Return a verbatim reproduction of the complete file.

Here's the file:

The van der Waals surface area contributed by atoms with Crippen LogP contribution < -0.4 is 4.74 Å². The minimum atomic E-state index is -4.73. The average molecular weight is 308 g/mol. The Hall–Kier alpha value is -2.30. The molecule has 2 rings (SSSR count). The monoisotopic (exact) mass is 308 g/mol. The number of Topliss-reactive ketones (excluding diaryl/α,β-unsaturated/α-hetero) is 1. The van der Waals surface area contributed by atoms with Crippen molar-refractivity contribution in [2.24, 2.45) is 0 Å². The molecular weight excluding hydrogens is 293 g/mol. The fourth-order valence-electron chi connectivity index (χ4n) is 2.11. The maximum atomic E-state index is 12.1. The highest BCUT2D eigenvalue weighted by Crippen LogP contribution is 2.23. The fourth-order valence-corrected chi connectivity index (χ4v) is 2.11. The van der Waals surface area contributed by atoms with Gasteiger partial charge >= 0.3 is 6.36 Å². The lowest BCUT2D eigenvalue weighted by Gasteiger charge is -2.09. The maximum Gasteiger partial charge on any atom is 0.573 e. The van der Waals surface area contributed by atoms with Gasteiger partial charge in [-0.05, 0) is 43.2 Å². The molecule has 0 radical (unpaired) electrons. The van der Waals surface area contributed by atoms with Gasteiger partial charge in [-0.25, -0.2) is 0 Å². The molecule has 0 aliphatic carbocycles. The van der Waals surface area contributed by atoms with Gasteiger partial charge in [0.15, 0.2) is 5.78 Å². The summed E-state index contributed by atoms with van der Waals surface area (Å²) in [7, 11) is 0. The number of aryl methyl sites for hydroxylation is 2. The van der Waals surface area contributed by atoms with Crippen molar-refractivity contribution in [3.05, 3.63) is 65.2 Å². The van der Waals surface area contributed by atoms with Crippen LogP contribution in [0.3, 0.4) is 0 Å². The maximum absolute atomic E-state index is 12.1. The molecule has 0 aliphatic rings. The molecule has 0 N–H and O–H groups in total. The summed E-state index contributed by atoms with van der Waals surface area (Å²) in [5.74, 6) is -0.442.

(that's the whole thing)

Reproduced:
The van der Waals surface area contributed by atoms with Crippen LogP contribution < -0.4 is 4.74 Å². The minimum atomic E-state index is -4.73. The average molecular weight is 308 g/mol. The Hall–Kier alpha value is -2.30. The molecule has 2 rings (SSSR count). The monoisotopic (exact) mass is 308 g/mol. The number of Topliss-reactive ketones (excluding diaryl/α,β-unsaturated/α-hetero) is 1. The van der Waals surface area contributed by atoms with Crippen molar-refractivity contribution in [2.24, 2.45) is 0 Å². The molecular weight excluding hydrogens is 293 g/mol. The fourth-order valence-electron chi connectivity index (χ4n) is 2.11. The maximum atomic E-state index is 12.1. The highest BCUT2D eigenvalue weighted by Crippen LogP contribution is 2.23. The fourth-order valence-corrected chi connectivity index (χ4v) is 2.11. The van der Waals surface area contributed by atoms with Gasteiger partial charge >= 0.3 is 6.36 Å². The lowest BCUT2D eigenvalue weighted by Gasteiger charge is -2.09. The maximum Gasteiger partial charge on any atom is 0.573 e. The van der Waals surface area contributed by atoms with Gasteiger partial charge in [-0.05, 0) is 43.2 Å². The molecule has 0 radical (unpaired) electrons. The van der Waals surface area contributed by atoms with Gasteiger partial charge in [-0.25, -0.2) is 0 Å². The molecule has 0 aliphatic carbocycles. The van der Waals surface area contributed by atoms with Gasteiger partial charge in [0.15, 0.2) is 5.78 Å². The summed E-state index contributed by atoms with van der Waals surface area (Å²) in [7, 11) is 0. The number of aryl methyl sites for hydroxylation is 2. The van der Waals surface area contributed by atoms with Crippen molar-refractivity contribution in [3.05, 3.63) is 65.2 Å². The van der Waals surface area contributed by atoms with Crippen LogP contribution in [0.3, 0.4) is 0 Å². The maximum absolute atomic E-state index is 12.1. The molecule has 0 aliphatic rings. The molecule has 0 N–H and O–H groups in total. The summed E-state index contributed by atoms with van der Waals surface area (Å²) in [5.74, 6) is -0.442.